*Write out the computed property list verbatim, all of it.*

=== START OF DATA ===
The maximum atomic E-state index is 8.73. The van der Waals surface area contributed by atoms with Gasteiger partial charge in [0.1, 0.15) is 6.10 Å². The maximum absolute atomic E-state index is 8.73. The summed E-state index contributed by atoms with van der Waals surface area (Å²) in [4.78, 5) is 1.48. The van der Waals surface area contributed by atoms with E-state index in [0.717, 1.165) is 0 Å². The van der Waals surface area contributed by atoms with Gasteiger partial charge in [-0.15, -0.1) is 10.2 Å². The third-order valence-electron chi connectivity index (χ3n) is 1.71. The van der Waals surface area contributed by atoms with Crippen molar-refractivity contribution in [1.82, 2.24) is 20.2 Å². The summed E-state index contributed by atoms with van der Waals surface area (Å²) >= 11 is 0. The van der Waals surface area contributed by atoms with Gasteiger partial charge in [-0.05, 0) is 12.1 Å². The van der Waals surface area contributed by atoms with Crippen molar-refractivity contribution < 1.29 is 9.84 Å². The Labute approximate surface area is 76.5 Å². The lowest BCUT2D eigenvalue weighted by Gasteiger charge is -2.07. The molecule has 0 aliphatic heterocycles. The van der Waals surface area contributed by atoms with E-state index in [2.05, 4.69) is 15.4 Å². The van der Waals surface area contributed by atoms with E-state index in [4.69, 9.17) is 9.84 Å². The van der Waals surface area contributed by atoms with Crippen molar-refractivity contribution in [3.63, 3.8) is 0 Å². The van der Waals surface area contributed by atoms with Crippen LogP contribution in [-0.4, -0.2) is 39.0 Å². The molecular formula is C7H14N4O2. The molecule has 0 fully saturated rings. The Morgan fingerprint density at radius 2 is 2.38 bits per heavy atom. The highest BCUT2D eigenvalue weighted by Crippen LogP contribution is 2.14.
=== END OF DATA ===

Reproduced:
The maximum atomic E-state index is 8.73. The van der Waals surface area contributed by atoms with Gasteiger partial charge in [0.1, 0.15) is 6.10 Å². The maximum absolute atomic E-state index is 8.73. The summed E-state index contributed by atoms with van der Waals surface area (Å²) in [4.78, 5) is 1.48. The van der Waals surface area contributed by atoms with E-state index in [0.717, 1.165) is 0 Å². The van der Waals surface area contributed by atoms with Gasteiger partial charge in [-0.15, -0.1) is 10.2 Å². The third-order valence-electron chi connectivity index (χ3n) is 1.71. The van der Waals surface area contributed by atoms with Crippen molar-refractivity contribution in [1.82, 2.24) is 20.2 Å². The summed E-state index contributed by atoms with van der Waals surface area (Å²) >= 11 is 0. The van der Waals surface area contributed by atoms with Gasteiger partial charge in [-0.05, 0) is 12.1 Å². The van der Waals surface area contributed by atoms with Crippen molar-refractivity contribution < 1.29 is 9.84 Å². The Labute approximate surface area is 76.5 Å². The lowest BCUT2D eigenvalue weighted by Gasteiger charge is -2.07. The molecule has 0 aliphatic heterocycles. The van der Waals surface area contributed by atoms with E-state index in [2.05, 4.69) is 15.4 Å². The van der Waals surface area contributed by atoms with E-state index in [4.69, 9.17) is 9.84 Å². The van der Waals surface area contributed by atoms with Crippen molar-refractivity contribution in [3.63, 3.8) is 0 Å². The van der Waals surface area contributed by atoms with Crippen LogP contribution in [-0.4, -0.2) is 39.0 Å². The molecular formula is C7H14N4O2. The molecule has 0 fully saturated rings. The Morgan fingerprint density at radius 2 is 2.38 bits per heavy atom. The highest BCUT2D eigenvalue weighted by Crippen LogP contribution is 2.14.